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Game birds are wild birds which are hunted, killed and eaten by humans. It is a sport, and a way of getting food. It happens in most countries, but the details vary. Usually there are laws which govern the hunting. Usually, guns are used, and so there are gun laws. Also, regulations protect the birds' breeding season, so that another generation of birds will grow to replace the present generation.
Although the birds are wild, most of them are "managed" if they live on estates. Of course, birds which migrate cannot be managed in the same way. Shooting game birds on Scottish estates is for them a major source of income. The managing consists of making sure there are enough birds for the next shooting season.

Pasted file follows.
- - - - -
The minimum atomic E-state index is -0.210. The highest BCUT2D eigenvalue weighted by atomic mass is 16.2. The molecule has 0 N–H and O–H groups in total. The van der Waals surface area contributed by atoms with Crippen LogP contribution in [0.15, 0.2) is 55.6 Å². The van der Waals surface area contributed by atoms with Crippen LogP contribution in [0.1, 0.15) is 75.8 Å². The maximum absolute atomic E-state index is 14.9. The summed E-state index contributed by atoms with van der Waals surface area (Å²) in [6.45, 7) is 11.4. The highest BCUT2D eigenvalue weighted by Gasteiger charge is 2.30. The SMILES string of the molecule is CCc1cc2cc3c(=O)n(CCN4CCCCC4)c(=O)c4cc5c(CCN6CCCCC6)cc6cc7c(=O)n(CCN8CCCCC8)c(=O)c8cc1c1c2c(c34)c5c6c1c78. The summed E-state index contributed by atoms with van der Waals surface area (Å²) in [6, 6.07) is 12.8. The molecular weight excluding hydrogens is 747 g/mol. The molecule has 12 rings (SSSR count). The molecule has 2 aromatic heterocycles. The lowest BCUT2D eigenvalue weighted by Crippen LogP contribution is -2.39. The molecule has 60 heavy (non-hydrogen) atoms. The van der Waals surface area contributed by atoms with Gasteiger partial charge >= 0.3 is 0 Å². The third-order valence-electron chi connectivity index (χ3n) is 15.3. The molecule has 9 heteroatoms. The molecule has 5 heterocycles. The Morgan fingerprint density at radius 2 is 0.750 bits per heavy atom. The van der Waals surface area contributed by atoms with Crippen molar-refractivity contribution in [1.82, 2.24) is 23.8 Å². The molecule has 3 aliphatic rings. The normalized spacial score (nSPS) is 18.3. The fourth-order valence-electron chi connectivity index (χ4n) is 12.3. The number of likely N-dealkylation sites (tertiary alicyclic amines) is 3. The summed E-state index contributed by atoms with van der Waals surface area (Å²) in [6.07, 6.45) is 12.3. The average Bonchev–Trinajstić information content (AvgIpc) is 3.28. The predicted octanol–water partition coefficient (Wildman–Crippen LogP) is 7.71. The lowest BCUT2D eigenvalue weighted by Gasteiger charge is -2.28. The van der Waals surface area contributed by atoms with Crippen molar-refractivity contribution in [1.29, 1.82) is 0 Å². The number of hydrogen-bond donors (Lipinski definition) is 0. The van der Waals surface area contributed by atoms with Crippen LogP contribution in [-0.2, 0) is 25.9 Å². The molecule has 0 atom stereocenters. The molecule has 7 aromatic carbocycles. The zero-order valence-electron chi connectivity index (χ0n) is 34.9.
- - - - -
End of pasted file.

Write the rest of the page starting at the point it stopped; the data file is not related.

In the UK game is defined in law by the Game Act 1831. It is illegal to shoot game on Sundays or at night. Other (non-game birds) that are hunted for food in the UK are specified under the Wildlife and Countryside Act 1981. The Royal Society for the Protection of Birds (RSPB) and the Forestry Commission have a big say in how the hunting is regulated.
UK law defines game as including:
- Black grouse (No longer hunted due to decline in numbers)
- Red grouse
- Brown hare
- Grey partridge and red-legged partridge
- Common pheasant